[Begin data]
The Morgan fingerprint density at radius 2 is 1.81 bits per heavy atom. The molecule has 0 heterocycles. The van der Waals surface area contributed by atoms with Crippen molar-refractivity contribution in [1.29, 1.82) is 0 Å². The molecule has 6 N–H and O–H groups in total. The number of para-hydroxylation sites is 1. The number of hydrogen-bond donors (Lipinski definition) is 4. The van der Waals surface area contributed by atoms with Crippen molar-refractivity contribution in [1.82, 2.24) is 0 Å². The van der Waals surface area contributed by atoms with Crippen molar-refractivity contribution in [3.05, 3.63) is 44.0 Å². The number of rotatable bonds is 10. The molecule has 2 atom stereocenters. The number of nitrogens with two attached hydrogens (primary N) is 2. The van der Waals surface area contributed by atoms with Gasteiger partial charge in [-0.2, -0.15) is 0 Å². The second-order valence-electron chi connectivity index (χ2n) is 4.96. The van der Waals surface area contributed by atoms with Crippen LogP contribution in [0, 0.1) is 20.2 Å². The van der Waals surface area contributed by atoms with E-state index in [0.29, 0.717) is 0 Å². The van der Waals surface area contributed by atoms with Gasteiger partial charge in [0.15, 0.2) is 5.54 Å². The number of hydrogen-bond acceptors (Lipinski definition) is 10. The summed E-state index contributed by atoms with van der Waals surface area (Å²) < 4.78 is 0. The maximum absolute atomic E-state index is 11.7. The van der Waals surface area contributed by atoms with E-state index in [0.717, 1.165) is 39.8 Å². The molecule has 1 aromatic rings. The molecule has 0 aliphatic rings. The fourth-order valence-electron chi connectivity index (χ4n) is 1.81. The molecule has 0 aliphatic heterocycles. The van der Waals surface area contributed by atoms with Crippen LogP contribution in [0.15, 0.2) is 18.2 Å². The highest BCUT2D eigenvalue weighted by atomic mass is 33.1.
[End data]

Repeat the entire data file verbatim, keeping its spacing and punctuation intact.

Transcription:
The Morgan fingerprint density at radius 2 is 1.81 bits per heavy atom. The molecule has 0 heterocycles. The van der Waals surface area contributed by atoms with Crippen molar-refractivity contribution in [1.29, 1.82) is 0 Å². The molecule has 6 N–H and O–H groups in total. The number of para-hydroxylation sites is 1. The number of hydrogen-bond donors (Lipinski definition) is 4. The van der Waals surface area contributed by atoms with Crippen molar-refractivity contribution in [1.82, 2.24) is 0 Å². The van der Waals surface area contributed by atoms with Crippen molar-refractivity contribution in [3.05, 3.63) is 44.0 Å². The number of rotatable bonds is 10. The molecule has 2 atom stereocenters. The number of nitrogens with two attached hydrogens (primary N) is 2. The van der Waals surface area contributed by atoms with Gasteiger partial charge in [-0.2, -0.15) is 0 Å². The second-order valence-electron chi connectivity index (χ2n) is 4.96. The van der Waals surface area contributed by atoms with Crippen LogP contribution in [0, 0.1) is 20.2 Å². The van der Waals surface area contributed by atoms with E-state index in [0.29, 0.717) is 0 Å². The van der Waals surface area contributed by atoms with Gasteiger partial charge in [0.15, 0.2) is 5.54 Å². The number of hydrogen-bond acceptors (Lipinski definition) is 10. The summed E-state index contributed by atoms with van der Waals surface area (Å²) < 4.78 is 0. The maximum absolute atomic E-state index is 11.7. The van der Waals surface area contributed by atoms with E-state index in [0.717, 1.165) is 39.8 Å². The molecule has 1 aromatic rings. The molecule has 0 aliphatic rings. The fourth-order valence-electron chi connectivity index (χ4n) is 1.81. The molecule has 0 aliphatic heterocycles. The van der Waals surface area contributed by atoms with Crippen LogP contribution in [0.15, 0.2) is 18.2 Å². The highest BCUT2D eigenvalue weighted by atomic mass is 33.1.